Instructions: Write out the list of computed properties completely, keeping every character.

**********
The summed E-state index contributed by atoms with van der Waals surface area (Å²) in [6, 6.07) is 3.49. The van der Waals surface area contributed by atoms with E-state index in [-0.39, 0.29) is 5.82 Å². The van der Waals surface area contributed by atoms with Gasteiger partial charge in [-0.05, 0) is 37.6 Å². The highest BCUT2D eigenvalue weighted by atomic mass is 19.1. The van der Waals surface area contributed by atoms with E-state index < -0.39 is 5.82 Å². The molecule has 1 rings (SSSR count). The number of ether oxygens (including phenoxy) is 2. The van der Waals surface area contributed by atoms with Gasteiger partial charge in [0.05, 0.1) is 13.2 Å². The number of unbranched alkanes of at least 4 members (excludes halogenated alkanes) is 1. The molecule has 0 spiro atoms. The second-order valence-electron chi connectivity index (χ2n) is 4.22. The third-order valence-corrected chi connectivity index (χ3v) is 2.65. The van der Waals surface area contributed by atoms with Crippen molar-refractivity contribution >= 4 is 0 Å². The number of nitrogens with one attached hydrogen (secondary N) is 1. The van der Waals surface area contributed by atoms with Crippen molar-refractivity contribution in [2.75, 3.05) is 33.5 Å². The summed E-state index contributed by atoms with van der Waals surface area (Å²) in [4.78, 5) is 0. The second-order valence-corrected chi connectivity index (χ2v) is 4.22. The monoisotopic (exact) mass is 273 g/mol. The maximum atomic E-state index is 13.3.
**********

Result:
The summed E-state index contributed by atoms with van der Waals surface area (Å²) in [6, 6.07) is 3.49. The van der Waals surface area contributed by atoms with E-state index in [-0.39, 0.29) is 5.82 Å². The van der Waals surface area contributed by atoms with Gasteiger partial charge in [-0.05, 0) is 37.6 Å². The highest BCUT2D eigenvalue weighted by atomic mass is 19.1. The van der Waals surface area contributed by atoms with E-state index < -0.39 is 5.82 Å². The molecule has 1 rings (SSSR count). The number of ether oxygens (including phenoxy) is 2. The van der Waals surface area contributed by atoms with Gasteiger partial charge in [0.05, 0.1) is 13.2 Å². The number of unbranched alkanes of at least 4 members (excludes halogenated alkanes) is 1. The molecule has 0 spiro atoms. The second-order valence-electron chi connectivity index (χ2n) is 4.22. The third-order valence-corrected chi connectivity index (χ3v) is 2.65. The van der Waals surface area contributed by atoms with Crippen molar-refractivity contribution >= 4 is 0 Å². The number of nitrogens with one attached hydrogen (secondary N) is 1. The van der Waals surface area contributed by atoms with Crippen molar-refractivity contribution in [2.75, 3.05) is 33.5 Å². The summed E-state index contributed by atoms with van der Waals surface area (Å²) in [4.78, 5) is 0. The second-order valence-corrected chi connectivity index (χ2v) is 4.22. The monoisotopic (exact) mass is 273 g/mol. The maximum atomic E-state index is 13.3.